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Speech/Language Function BCS 242 Neuropsychology Fall 2004.

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1 Speech/Language Function BCS 242 Neuropsychology Fall 2004

2 Brief Anatomy In >96% of right-handers and 70% of left- handers, left hemisphere is “dominant” for speech and language Different areas implicated in different functions For example, anterior location for speech production (left frontal lobe); posterior for speech comprehension (left temporal-parietal region) Roles played by subcortical structures (basal ganglia, posterior thalamus) and right hemisphere less well understood

3 Brain areas involved in Language

4 Basic Language Components Auditory Comprehension Visual Comprehension Articulation Word Finding Grammar/Syntax Repetition Verbal Fluency Writing Prosody

5 Language Deficits Aphasia – spoken language Alexia – reading Agraphia - writing Anomia - naming Dysarthria - articulation

6 Types of Language Errors Paraphasia: Substitution of a word by a sound, an incorrect word, or an unintended word Neologism: Paraphasia with a completely novel word Nonfluent speech: Talking with considerable effort Agraphia: Impairment in writing Alexia: Disturbances in reading

7 19 th Century Neuropsychology Broca (1865) described patients who displayed halting, agrammatic speech Content words were well preserved Function words (i.e., adjectives, articles) impaired

8 Broca’s Aphasia Patient “Tan” Brain tumor in Left frontal brain region Broca: Lesion disrupted speech

9 Broca’s Aphasia “Yes… ah… Monday… er… Dad and Peter H… (patient’s name), and Dad… er… hospital… and ah… Wednesday… Wednesday, nine o’clock… and oh… Thursday… ten o’clock, ah doctors… two… an’ doctors… and er… teeth…yah Goodglass & Geschwind, 1976

10 Broca’s Aphasia Broca’s Aphasia – Damage to “motor images” Language comprehension skills relatively preserved Typically observed in patients with damage to left inferior prefrontal cortex

11 Wernicke’s Aphasia Neologisms Speech appears to have no information content “fluent nonsense” Preserved function words, impaired content words Comprehension impaired Even simple sentences not well understood Associated with left temporal lobe damage

12 Wernicke’s Aphasia “Well this is… mother is away here working her work out o’here to get her better, but when she’s looking in the other part. One their small tile into her time here. She’s working another time…” Goodglass & Geschwind, 1976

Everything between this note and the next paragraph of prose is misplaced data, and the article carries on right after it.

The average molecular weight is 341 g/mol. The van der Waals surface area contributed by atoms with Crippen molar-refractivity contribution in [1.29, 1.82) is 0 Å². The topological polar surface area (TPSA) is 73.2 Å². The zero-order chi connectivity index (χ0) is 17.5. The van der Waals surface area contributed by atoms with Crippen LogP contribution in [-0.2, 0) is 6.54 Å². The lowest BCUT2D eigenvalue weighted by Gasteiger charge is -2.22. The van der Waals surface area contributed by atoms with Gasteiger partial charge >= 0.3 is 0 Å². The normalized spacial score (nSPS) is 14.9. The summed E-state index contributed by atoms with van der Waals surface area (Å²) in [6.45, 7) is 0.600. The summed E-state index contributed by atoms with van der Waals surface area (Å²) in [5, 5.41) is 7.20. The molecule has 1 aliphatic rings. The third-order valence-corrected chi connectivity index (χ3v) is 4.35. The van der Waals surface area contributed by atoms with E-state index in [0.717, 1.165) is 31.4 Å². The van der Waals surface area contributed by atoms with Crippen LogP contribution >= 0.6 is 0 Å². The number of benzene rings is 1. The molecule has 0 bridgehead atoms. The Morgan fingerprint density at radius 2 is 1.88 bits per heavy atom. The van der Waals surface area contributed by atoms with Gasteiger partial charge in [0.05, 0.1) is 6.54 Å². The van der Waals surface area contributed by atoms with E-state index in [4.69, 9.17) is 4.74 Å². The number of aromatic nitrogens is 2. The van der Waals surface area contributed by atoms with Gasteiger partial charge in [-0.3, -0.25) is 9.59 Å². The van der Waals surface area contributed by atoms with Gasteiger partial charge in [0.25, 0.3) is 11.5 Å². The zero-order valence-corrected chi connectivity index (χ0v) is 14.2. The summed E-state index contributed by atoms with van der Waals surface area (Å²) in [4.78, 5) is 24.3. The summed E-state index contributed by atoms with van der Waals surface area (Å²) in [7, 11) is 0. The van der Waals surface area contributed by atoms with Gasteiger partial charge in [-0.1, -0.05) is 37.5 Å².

14 Broca’s, Wernicke’s Area, and Connections Lichtheim’s (1885) and Geschwind’s (1965) model Auditory input mediated by Wernicke’s area Motor output mediated byBroca’s area Regions connected by arcuate fasciculus

15 Aphasia Syndromes I Fluent (receptive) Aphasias: All have FLUENT speech and no articulatory disorder; problems with comprehension and/or repetition Wernicke (aka sensory): neologisms/anomia/ paraphasias, poor comprehension and repetition Transcortical Sensory(aka isolation syndrome): intact repetition; paraphasias/anomia, poor comprehension Conduction: phonemic paraphasias/neologisms, poor repetition, fairly good comprehension Anomic (aka amnesic):anomia and some paraphasias; all else intact

16 Aphasia Syndromes II Nonfluent (expressive) Aphasias: All have articulatory disorder but relatively preserved comprehension Broca (aka motor, expressive, nonfluent): speechlessness with recurring utterances or phonetic disintegration, or phonemic paraphasias with anomia, agrammatism, and dysprosody; poor repetition Transcortical Motor: uncompleted sentences and anomia; naming better than spontaneous speech; repetition fairly intact Global: speechlessness with recurring utterances, poor comprehension, poor repetition

17 Aphasia Syndromes III “Pure” Aphasias – selective impairments with NORMAL speech production Alexia without Agraphia: poor reading Agraphia: poor writing Word Deafness: poor comprehension, poor repetition

18 Major Aphasia Syndromes Type ProductionComp. RepetitionNaming Global impaired impairedimpaired impaired Broca’s not fluent intactlimited limited Wernicke’s fluent/ impairedimpaired impaired impaired Anomic fluent/ intactintact impaired circumlocutory Mixed/ impaired limitedlimitedlimited nonfluent Conduction fluent/ intactimpairedlimited circumlocutory

19 Right Hemisphere Contribution to Language Functions Good comprehension for gestural language Prosody (inflection, timbre, melody) Semantic language (word recognition, verbal meaning, concepts, and especially visual meaning)

20 Assessment of Language Standard Aphasia Batteries (e.g., Western Aphasia Battery, Boston Diagnostic Aphasia Exam, Halstead Aphasia Screening Test) Boston Naming Test Token Test Verbal Fluency Written Expression (e.g., Cookie Theft)

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